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Mila D'Antonio | February 18, 2013

Proactive Deception Versus Proactive Customer Service


To quote Craig Newmark, founder of Craigslist, "'Trust is the new black."

But in these days where making the bond between brands and their customers is essential to economic prosperity, it seems like some companies are still donning yesterday's trends of relying on deceptive practices by not proactively reaching out to customers to help them make informed decisions.


Proactive practices would help build a culture of trustability--a term Don Peppers and Martha Rogers, Ph.D., coined in their book Extreme Trust: Honesty as a Competitive Advantage. They describe it as "Doing things right; doing the right thing; proactively."

Yesterday, however, when I visited my local Verizon Wireless store to inquire about my eligibility to upgrade my iPhone, I discovered a hidden world of deceptive, covert practices, possibly set up with the intent not to alert customers about pricing discounts or changes in plans.

When the manager looked up my plan details, he immediately saw that my unlimited data plan featured new reduced pricing in recent months. With the new plan, I would save $20 per month. As the manager explained, he liked to proactively notify customers about changes in plans to help them get the best value and to save money. Great, but I only enter my Verizon store maybe once every year so little good that does me on a daily basis. He went on to tell me that he also discovered that the woman who he waited on before me was over-paying $250 per month toward her cell phone bill for the past few years and he managed to reduce her monthly expenses to $130.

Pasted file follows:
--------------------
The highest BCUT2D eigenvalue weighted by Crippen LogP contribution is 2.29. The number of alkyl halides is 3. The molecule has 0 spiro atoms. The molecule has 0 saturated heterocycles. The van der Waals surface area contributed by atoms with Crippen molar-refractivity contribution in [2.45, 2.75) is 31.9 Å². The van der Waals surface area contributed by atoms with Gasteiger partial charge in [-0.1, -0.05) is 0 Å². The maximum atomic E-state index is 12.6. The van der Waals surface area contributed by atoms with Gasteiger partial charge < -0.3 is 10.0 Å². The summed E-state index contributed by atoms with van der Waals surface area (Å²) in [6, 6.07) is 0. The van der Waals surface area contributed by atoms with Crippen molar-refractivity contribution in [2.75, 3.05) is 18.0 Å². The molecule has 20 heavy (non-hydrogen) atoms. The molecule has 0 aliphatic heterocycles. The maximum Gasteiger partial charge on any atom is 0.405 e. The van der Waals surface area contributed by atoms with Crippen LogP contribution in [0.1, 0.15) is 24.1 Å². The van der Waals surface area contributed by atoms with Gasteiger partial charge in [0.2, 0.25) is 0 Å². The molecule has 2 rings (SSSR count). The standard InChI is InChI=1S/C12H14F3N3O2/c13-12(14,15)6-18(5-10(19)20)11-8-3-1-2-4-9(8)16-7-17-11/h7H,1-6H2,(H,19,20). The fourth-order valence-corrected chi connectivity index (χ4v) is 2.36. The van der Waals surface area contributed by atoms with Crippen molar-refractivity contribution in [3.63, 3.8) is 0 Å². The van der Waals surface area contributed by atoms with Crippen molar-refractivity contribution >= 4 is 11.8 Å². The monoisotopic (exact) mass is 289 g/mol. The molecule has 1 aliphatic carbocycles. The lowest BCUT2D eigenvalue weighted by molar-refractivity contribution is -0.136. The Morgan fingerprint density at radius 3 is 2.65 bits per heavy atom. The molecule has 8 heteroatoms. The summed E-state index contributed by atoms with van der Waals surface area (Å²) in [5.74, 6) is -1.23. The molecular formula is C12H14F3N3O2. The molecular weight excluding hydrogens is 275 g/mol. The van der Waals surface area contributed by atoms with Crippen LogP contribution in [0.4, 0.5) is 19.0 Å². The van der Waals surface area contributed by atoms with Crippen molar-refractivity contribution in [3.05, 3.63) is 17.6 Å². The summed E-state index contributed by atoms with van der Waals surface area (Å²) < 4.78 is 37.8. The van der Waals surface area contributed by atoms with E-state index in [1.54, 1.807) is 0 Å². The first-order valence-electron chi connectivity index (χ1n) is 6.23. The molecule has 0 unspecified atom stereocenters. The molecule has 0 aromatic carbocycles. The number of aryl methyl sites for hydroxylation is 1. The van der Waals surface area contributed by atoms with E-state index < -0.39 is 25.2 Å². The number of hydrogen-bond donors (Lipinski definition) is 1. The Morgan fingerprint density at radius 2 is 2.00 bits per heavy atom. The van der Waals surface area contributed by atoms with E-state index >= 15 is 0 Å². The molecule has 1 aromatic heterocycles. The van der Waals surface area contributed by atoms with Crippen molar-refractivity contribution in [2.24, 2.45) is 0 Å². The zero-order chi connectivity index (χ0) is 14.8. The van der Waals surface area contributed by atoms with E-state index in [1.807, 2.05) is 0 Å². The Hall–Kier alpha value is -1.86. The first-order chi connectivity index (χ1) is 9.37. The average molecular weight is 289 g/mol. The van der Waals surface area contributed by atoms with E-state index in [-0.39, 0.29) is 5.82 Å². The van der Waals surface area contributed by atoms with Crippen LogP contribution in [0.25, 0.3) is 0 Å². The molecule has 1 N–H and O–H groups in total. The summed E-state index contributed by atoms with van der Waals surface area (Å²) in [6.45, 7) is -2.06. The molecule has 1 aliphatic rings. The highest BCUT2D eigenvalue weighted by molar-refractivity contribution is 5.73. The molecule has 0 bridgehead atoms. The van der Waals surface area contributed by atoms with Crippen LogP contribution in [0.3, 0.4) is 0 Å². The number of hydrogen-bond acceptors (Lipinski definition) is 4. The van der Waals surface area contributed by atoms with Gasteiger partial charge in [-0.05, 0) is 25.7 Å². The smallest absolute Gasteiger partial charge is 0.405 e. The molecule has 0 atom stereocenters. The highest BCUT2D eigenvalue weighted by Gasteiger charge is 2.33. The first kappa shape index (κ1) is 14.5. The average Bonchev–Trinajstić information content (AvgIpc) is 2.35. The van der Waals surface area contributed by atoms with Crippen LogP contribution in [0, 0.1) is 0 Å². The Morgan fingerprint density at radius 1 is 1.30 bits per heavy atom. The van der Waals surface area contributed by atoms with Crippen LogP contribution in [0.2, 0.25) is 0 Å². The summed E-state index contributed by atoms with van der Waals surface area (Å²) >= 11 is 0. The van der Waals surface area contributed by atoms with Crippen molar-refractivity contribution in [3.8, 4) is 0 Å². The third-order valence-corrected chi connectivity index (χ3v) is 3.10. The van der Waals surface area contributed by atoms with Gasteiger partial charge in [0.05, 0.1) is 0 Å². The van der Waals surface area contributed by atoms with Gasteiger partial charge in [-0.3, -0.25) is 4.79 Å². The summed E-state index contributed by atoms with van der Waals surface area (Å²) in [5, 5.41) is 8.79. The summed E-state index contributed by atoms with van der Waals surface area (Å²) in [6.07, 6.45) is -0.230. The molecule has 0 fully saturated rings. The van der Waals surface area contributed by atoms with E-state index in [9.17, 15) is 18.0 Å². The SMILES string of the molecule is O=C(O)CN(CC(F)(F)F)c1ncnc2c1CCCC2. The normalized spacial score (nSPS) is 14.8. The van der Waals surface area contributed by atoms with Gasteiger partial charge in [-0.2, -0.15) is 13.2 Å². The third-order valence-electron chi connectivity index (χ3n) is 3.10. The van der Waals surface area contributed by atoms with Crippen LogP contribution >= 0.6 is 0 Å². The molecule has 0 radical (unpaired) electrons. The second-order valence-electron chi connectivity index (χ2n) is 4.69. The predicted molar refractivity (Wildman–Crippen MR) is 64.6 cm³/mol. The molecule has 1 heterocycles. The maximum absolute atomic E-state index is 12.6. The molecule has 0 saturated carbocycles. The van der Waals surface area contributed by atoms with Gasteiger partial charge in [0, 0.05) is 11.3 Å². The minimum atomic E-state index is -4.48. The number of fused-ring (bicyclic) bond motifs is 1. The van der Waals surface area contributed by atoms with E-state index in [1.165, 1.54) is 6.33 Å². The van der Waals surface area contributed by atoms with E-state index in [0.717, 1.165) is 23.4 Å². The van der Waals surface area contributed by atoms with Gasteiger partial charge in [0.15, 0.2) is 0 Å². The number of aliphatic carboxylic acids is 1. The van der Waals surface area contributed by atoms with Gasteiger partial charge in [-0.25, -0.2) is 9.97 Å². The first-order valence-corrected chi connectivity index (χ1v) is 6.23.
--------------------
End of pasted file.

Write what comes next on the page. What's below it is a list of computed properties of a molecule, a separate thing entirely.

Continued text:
I commented that Verizon Wireless customer service should have sent me an email or SMS, alerting me of the new change in plan and should have analyzed the other customer's bill to correlate usage versus monthly payments to help reduce her bill and alert her. The manager laughed out loud at that remark! He asked, why do you think they don't notify customers? Because it's extra revenue for the company. I told him how such a mentality is short sighted, and that proactively reaching out to customers about pricing changes helps to build bonds and in the long run, maintain a loyal customer base. He seemed to get it, but I'm not sure about Verizon's customer service.

As Executive Editor Tom Hoffman discusses, it's essential for companies to proactively reach out to customers when it matters most, like many organizations successfully did with their customers during the aftermath of Hurricane Sandy. But proactive service is a daily, monthly, and year-round practice that must be extolled by the c-level, taught by management, and engrained in all employees--especially in the age of social media and heightened customer expectations.

Companies that stick their fingers in their ears and ignore the rules of proactive service, aren't doing anyone any favors.


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